Choosing Affordable Health Insurance

The WannaBuddy blog tends to focus on the preventive side of healthy living: fitness and eating right. But what happens when prevention isn't enough and you need medical care? The variety, cost and complexity of health care options available today truly staggers the mind. Here is an overview of some key concepts, just in case it is time for you to update your coverage.

There are several fundamental models for health insurance, each with strengths and weaknesses. There is no single health insurance plan that is the best for everyone. Family size and make-up, health history, anticipated health events (births, elective surgery, etc.) all play an important role in deciding on the right kind of coverage. Many people choose to adjust their coverage every year, during their employer's open enrollment period. Open enrollment is a special time of the year when you can change your employer-sponsored medical plan without penalty. Changing plans at other times requires a "significant life event" to be permitted. Trust me, most qualifying significant life events are not fun, so be sure to take advantage of open enrollment.

Medical plans fall in to three general types. Basically, you trade off cost for flexibility. Inexpensive plans restrict your access to medical services and plans where you control your care are more expensive. What works for you depends on your personal situation, and how well you can advocate for yourself.

The least expensive, and therefore least flexible, plans are called Health Maintenance Organizations, or HMOs. This insurance connects you to a pre-defined set of doctors, specialists and hospitals. You choose one doctor who is your gateway to all medical services, called your primary care physician. This doctor sees you when you are sick and refers you to specialists within the HMO group if needed. Everything you need is provided by this group. If you don't go outside this group, the medical coverage is pretty inexpensive (relatively speaking of course) but if you want to see a doctor outside the group or don't want to wait for a referral from your primary care physician things get expensive fast.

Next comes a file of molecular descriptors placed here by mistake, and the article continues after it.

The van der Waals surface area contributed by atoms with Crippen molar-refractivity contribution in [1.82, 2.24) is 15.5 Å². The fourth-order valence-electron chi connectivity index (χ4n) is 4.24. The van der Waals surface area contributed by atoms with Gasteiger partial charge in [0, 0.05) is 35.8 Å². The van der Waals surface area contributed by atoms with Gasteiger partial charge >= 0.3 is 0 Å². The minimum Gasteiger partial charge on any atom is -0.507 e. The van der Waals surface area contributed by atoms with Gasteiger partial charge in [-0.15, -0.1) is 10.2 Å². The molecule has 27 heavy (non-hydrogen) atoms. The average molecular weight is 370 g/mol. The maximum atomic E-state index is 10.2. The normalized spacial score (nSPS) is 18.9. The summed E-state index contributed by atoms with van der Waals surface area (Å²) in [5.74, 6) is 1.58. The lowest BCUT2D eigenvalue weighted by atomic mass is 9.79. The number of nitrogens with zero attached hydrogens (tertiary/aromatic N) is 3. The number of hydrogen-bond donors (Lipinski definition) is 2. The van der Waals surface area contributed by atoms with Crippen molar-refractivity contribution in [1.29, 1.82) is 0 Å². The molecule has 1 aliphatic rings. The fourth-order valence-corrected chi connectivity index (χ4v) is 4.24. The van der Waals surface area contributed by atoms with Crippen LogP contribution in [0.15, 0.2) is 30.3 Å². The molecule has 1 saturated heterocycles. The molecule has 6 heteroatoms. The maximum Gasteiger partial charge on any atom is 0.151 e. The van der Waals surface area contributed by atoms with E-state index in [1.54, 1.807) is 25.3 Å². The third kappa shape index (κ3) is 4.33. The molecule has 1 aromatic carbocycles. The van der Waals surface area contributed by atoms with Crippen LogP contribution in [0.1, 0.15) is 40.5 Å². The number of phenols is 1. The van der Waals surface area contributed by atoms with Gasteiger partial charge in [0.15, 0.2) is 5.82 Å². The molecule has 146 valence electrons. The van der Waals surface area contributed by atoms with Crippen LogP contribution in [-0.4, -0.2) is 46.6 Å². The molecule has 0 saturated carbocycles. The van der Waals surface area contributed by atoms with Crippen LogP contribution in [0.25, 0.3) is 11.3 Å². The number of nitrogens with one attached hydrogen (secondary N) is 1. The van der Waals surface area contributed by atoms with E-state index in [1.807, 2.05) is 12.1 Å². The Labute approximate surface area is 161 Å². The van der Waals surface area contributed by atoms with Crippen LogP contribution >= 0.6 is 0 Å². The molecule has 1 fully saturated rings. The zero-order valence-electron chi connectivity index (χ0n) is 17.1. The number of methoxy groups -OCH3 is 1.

The most expensive and most flexible plans are called Preferred Provider Organizations, or PPOs. With these plans you have total choice over which doctor, specialist or hospital provides your services. The PPO maintains contractual agreements with some doctors, specialists and hospitals. If you use these contracted services your portion of the cost for service is less than if you go "out of network" and select someone who does not contract with your insurer. In any case you pay a deductible and a co-payment whenever you receive services, but you don't need referrals and can pretty much see anyone you want. The monthly premium is much higher than with an HMO plan, but many people prefer to be the master of their own destiny, health wise.

One middle ground that is gaining popularity is the third option, called a Point of Service, or POS plan. This is a blend of HMO and PPO features. You must select a primary care physician, who manages your access to health services, but you retain the ability to go out of network (at a significantly higher cost to you). This makes sense for people who are happy with HMO services but have one favorite specialist who is not in their HMO plan.

Selecting between these three categories of health plans can be confusing. Think about your upcoming year. Do you anticipate any hospitalization or major medical treatments? If so, an HMO plan might save you a lot of money. Using HMOs does but the burden on you to advocate for yourself. The HMO obviously makes more money if you don't get a lot of medical attention. That means that you may need to press them to get access to specialists or expensive treatments and medications. If you are healthy and comfortable looking out for your best interests, an HMO is a great deal.

PPOs are good in situations where you have chronic illnesses or might need to see specialists for particular issues. The in-network physicians are readily available in most areas. You should check the provider's web site to be sure that your doctors are under contract before signing up.

No matter which plan you choose, remember that the ultimate responsibility for getting good medical care rests with you. Get second opinions before undertaking medical procedures. Ask about alternatives and do some research on your own before accepting treatment plans. Your interests don't exactly match the interests of your provider.

Keep all of your records and bills. Many times a hospital will bill you before they bill the insurance carrier. Wait for the Explanation of Benefits statement that you will get from your insurer before making any payments of your own. It is really hard to get money back from a hospital or doctor. But don't ignore medical bills. The hospital routinely passes unpaid bills to collection agencies and this can damage your credit long after your medical procedure has returned you to health.

Have you found a great (or terrible) medical strategy? Click on the Comment button and share your wisdom!

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